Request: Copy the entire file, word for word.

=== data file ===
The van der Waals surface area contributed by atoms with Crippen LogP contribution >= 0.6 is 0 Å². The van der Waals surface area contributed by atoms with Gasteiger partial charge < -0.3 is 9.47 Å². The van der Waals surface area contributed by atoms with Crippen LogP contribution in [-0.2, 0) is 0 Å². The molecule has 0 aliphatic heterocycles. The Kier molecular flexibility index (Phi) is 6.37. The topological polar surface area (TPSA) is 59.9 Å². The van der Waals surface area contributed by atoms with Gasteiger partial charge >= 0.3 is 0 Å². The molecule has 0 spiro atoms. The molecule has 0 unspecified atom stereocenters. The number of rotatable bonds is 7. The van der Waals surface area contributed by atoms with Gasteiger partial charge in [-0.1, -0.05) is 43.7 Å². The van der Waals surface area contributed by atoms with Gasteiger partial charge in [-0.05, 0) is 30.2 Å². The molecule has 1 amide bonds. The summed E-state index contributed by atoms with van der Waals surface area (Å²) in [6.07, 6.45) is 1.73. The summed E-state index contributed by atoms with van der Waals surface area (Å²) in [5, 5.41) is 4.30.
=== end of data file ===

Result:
The van der Waals surface area contributed by atoms with Crippen LogP contribution >= 0.6 is 0 Å². The van der Waals surface area contributed by atoms with Gasteiger partial charge < -0.3 is 9.47 Å². The van der Waals surface area contributed by atoms with Crippen LogP contribution in [-0.2, 0) is 0 Å². The molecule has 0 aliphatic heterocycles. The Kier molecular flexibility index (Phi) is 6.37. The topological polar surface area (TPSA) is 59.9 Å². The van der Waals surface area contributed by atoms with Gasteiger partial charge >= 0.3 is 0 Å². The molecule has 0 spiro atoms. The molecule has 0 unspecified atom stereocenters. The number of rotatable bonds is 7. The van der Waals surface area contributed by atoms with Gasteiger partial charge in [-0.1, -0.05) is 43.7 Å². The van der Waals surface area contributed by atoms with Gasteiger partial charge in [-0.05, 0) is 30.2 Å². The molecule has 1 amide bonds. The summed E-state index contributed by atoms with van der Waals surface area (Å²) in [6.07, 6.45) is 1.73. The summed E-state index contributed by atoms with van der Waals surface area (Å²) in [5, 5.41) is 4.30.